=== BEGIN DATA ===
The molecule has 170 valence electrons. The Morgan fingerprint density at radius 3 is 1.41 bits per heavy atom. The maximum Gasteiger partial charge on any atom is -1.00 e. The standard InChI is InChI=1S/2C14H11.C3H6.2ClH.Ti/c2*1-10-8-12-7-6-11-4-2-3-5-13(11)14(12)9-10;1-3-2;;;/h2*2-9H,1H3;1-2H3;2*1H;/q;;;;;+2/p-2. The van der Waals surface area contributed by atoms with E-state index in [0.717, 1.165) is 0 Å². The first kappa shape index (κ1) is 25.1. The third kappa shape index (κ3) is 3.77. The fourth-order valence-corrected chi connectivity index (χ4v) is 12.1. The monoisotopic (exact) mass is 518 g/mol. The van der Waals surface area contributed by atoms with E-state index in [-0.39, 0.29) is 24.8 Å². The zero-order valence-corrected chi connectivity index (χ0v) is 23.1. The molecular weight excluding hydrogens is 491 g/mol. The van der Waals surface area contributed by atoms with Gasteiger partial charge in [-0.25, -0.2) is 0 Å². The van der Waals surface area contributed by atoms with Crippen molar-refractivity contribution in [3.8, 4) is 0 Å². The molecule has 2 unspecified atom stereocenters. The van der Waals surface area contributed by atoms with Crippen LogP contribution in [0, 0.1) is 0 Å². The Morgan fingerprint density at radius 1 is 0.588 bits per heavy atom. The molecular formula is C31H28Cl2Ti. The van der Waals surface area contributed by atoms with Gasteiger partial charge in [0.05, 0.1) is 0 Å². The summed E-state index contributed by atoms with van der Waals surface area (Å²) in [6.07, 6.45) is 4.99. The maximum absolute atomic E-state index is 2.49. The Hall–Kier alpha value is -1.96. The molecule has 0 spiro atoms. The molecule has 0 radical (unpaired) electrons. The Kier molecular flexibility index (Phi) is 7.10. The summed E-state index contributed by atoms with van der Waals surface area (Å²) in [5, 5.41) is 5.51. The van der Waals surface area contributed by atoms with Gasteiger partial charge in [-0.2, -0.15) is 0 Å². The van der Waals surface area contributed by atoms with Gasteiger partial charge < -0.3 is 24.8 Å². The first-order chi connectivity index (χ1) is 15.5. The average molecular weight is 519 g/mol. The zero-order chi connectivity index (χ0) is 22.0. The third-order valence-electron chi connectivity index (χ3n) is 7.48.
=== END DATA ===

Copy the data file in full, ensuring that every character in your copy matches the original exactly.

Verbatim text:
The molecule has 170 valence electrons. The Morgan fingerprint density at radius 3 is 1.41 bits per heavy atom. The maximum Gasteiger partial charge on any atom is -1.00 e. The standard InChI is InChI=1S/2C14H11.C3H6.2ClH.Ti/c2*1-10-8-12-7-6-11-4-2-3-5-13(11)14(12)9-10;1-3-2;;;/h2*2-9H,1H3;1-2H3;2*1H;/q;;;;;+2/p-2. The van der Waals surface area contributed by atoms with E-state index in [0.717, 1.165) is 0 Å². The first kappa shape index (κ1) is 25.1. The third kappa shape index (κ3) is 3.77. The fourth-order valence-corrected chi connectivity index (χ4v) is 12.1. The monoisotopic (exact) mass is 518 g/mol. The van der Waals surface area contributed by atoms with E-state index in [-0.39, 0.29) is 24.8 Å². The zero-order valence-corrected chi connectivity index (χ0v) is 23.1. The molecular weight excluding hydrogens is 491 g/mol. The van der Waals surface area contributed by atoms with Gasteiger partial charge in [-0.25, -0.2) is 0 Å². The van der Waals surface area contributed by atoms with Crippen molar-refractivity contribution in [3.8, 4) is 0 Å². The molecule has 2 unspecified atom stereocenters. The van der Waals surface area contributed by atoms with Crippen LogP contribution in [0, 0.1) is 0 Å². The Morgan fingerprint density at radius 1 is 0.588 bits per heavy atom. The molecular formula is C31H28Cl2Ti. The van der Waals surface area contributed by atoms with Gasteiger partial charge in [0.05, 0.1) is 0 Å². The summed E-state index contributed by atoms with van der Waals surface area (Å²) in [6.07, 6.45) is 4.99. The maximum absolute atomic E-state index is 2.49. The Hall–Kier alpha value is -1.96. The molecule has 0 spiro atoms. The molecule has 0 radical (unpaired) electrons. The Kier molecular flexibility index (Phi) is 7.10. The summed E-state index contributed by atoms with van der Waals surface area (Å²) in [5, 5.41) is 5.51. The van der Waals surface area contributed by atoms with Gasteiger partial charge in [-0.2, -0.15) is 0 Å². The van der Waals surface area contributed by atoms with Gasteiger partial charge < -0.3 is 24.8 Å². The first-order chi connectivity index (χ1) is 15.5. The average molecular weight is 519 g/mol. The zero-order chi connectivity index (χ0) is 22.0. The third-order valence-electron chi connectivity index (χ3n) is 7.48.